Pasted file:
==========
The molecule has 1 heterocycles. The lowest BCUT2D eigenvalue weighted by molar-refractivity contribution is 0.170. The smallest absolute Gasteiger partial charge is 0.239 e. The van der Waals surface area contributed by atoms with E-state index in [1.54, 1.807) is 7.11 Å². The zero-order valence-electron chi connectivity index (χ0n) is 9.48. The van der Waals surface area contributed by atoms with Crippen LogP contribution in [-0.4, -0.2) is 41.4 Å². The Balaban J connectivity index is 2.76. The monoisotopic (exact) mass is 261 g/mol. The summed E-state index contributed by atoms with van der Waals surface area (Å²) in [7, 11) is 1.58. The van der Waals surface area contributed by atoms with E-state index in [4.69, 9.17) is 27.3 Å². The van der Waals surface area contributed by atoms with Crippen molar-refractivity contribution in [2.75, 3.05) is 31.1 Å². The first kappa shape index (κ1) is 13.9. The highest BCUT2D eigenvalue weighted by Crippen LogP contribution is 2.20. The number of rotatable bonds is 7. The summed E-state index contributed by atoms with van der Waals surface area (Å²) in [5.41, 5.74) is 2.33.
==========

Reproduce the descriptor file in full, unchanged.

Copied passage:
The molecule has 1 heterocycles. The lowest BCUT2D eigenvalue weighted by molar-refractivity contribution is 0.170. The smallest absolute Gasteiger partial charge is 0.239 e. The van der Waals surface area contributed by atoms with E-state index in [1.54, 1.807) is 7.11 Å². The zero-order valence-electron chi connectivity index (χ0n) is 9.48. The van der Waals surface area contributed by atoms with Crippen LogP contribution in [-0.4, -0.2) is 41.4 Å². The Balaban J connectivity index is 2.76. The monoisotopic (exact) mass is 261 g/mol. The summed E-state index contributed by atoms with van der Waals surface area (Å²) in [7, 11) is 1.58. The van der Waals surface area contributed by atoms with E-state index in [4.69, 9.17) is 27.3 Å². The van der Waals surface area contributed by atoms with Crippen molar-refractivity contribution in [2.75, 3.05) is 31.1 Å². The first kappa shape index (κ1) is 13.9. The highest BCUT2D eigenvalue weighted by Crippen LogP contribution is 2.20. The number of rotatable bonds is 7. The summed E-state index contributed by atoms with van der Waals surface area (Å²) in [5.41, 5.74) is 2.33.